Green berated Durant before overtime of a game against the Clippers in November 2018. At the end of the fourth quarter, Green grabbed a defensive rebound, dribbled up court and then committed a turnover. Durant said he was stunned Green didn’t pass to him.

Green:

When I get the rebound, what do I do? I get the rebound. I push the ball. I find one of them. So, I get the rebound. I take off. He clapped loudest s—. I’m like, “Yo, come on.” I’m taking off. I’m going. I start to cross over and go across court. And in my mind, I’m already thinking like, “Oh, he trailing. I’m about to cross over and take this guy standing here, and I’m going to just flip it back. He going to step into a 3. He step into a 3, it’s game over, and we out of here.

He stood back there clapping and kind of moseying up. So, when I go across, I’m waiting to flip. He kind of not there, and I turned it over.

It’s amazing how both big and small this argument was.

Durant wanted the ball in the backcourt. Green wanted to pass it to Durant in the frontcourt. That’s such a tiny dispute! It’s the type of thing to discuss briefly and get on the same page the next time. Green is a willing passer, and Durant is a lethal scorer. Both know their roles. It’s an issue of only when to throw the pass.

But it was also so much more. Durant’s looming free agency was always going to cause tension. It was unavoidable. The question was whether the Warriors could properly manage it. This incident revealed a clear no.

Afterward, Green met with Myers and Kerr.

Green:

They’re pretty much telling me, “You were wrong. You apologize.” And my thing for them was, “I told y’all this. So, yeah, it boiled over. But this shouldn’t be no surprise to nobody. I told y’all what it was, and nobody did nothing. I told y’all this was coming.” And so when that happened, they kept telling me like, “Yo, you need to apologize.” And I’m like, “I’m not f—ing apologizing. He one foot in and one foot out. I meant what I said. I’m not f—ing apologizing for something I meant to say. I’m not apologizing.”

After an hour and 45 minutes, they’re like, “You go home. You meet us in the morning. You sleep on it, and maybe you feel different.”

And we meet and they’re like, “So are you going to apologize?” I’m like, “I’m not apologizing!”

Myers told Green he’d be suspended one game.

Green:

I started laughing. And he’s like, “Well, that’s not the response I expected you to have.” I’m like, “Well, I feel like you’re suspending me to try to save Kevin, to try to make him feel good. Because that’s bulls—. I never seen no player get suspended for arguing with another player. So, you’re really trying to save him. It is funny to me.”

On this, Green and Durant agree: The Warriors mishandled the aftermath of the incident.

Green:

At this point, it just had gone from bad to worse. But we were so talented, that the outside world couldn’t tell that there was problems.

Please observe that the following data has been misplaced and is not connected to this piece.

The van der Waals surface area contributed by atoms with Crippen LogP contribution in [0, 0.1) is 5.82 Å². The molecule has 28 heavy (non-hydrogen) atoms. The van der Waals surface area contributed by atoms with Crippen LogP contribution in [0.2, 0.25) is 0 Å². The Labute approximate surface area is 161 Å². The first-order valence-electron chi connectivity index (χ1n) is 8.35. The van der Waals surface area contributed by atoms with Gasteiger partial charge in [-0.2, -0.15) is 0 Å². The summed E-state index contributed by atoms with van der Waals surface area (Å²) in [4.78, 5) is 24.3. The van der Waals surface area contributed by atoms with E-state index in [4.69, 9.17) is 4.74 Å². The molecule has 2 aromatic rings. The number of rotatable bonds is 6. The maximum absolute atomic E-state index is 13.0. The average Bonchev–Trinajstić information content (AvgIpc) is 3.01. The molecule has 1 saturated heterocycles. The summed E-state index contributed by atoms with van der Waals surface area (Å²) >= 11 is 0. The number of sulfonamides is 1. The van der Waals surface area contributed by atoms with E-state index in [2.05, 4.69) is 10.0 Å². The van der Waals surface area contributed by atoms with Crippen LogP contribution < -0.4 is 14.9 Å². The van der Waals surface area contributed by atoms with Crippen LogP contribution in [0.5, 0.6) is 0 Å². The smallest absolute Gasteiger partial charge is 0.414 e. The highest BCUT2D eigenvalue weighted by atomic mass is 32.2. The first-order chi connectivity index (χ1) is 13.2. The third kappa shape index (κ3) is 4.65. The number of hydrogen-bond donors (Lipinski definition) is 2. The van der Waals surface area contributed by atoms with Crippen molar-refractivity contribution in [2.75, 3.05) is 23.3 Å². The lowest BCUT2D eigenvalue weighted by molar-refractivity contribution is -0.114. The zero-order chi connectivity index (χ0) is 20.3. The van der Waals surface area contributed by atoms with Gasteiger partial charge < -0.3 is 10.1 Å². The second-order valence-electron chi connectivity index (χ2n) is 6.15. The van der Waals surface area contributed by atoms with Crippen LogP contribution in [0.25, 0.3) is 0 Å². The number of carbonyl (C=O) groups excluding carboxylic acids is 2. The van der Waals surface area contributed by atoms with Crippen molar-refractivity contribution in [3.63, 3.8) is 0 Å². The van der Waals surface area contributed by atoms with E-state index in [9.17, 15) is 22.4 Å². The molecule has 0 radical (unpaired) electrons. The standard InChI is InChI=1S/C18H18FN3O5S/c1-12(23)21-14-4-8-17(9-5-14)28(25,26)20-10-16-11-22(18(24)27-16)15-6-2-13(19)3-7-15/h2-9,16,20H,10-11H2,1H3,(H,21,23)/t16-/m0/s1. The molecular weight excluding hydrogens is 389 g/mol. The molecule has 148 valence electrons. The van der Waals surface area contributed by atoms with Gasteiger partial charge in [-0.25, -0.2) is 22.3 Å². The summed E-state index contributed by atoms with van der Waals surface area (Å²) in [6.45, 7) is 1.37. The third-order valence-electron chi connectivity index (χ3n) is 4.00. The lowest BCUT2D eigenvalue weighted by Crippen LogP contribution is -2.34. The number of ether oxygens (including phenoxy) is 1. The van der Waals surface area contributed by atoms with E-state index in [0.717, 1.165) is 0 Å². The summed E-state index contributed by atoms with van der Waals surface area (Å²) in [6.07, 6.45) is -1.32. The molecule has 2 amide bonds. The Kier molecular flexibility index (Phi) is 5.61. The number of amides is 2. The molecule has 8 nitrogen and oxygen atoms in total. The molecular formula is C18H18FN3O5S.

Durant said he decided midway through last season to leave Golden State. Durant said the argument with Green contributed to his decision, though Durant never pinned his exit solely on that.

Green:

You ain’t leave because of me. You’re f—ing Kevin Durant. You wanted to be here? I would have been out if I was the issue. I would have been long gone. And guess who would’ve understood that? I understand that. I understand the business of basketball. I understand how this s— works. If Kevin Durant wants to be somewhere and he don’t want me here, I’m out.

He was one foot in and one foot out. And he left because he wanted to leave. Because he wanted to be here and me being here was an issue, I would have been out. And that’s just the real.

Yes, Golden State would’ve traded Green if that meant Durant would’ve returned. But that’s an oversimplification.

Durant joined the Warriors in the first place because he liked their ball movement. Green was a big part of that.

On the other hand, Durant also chafed at Golden State’s offensive scheme. It’s difficult to tell what he really wanted. I’m not sure even he knew other than he wasn’t finding it with the Warriors.

Again, Durant never said Green was the sole reason for leaving. There were clearly other issues, too. Durant merely said Green’s blowup contributed. Even if Durant planned to leave, he still had time to change his mind. In fact, there’s evidence Durant’s opinion of the Warriors turned more favorable as they advanced through the playoffs.

But they had more ground to make up because of Green. Green has owned that.

Green also owns this:

I still love KD. His feelings about me may not be the same. But I’ll ride for him for the rest of my life. I got that type of love for that brother.

I obviously don’t agree with every way Green framed Durant’s experience with Golden State. But I appreciate Green’s ability to explore the nuance of a complex situation. That advanced understanding of interpersonal dynamics gives Green even more credibility. I highly value his perspective here and am glad he provided it.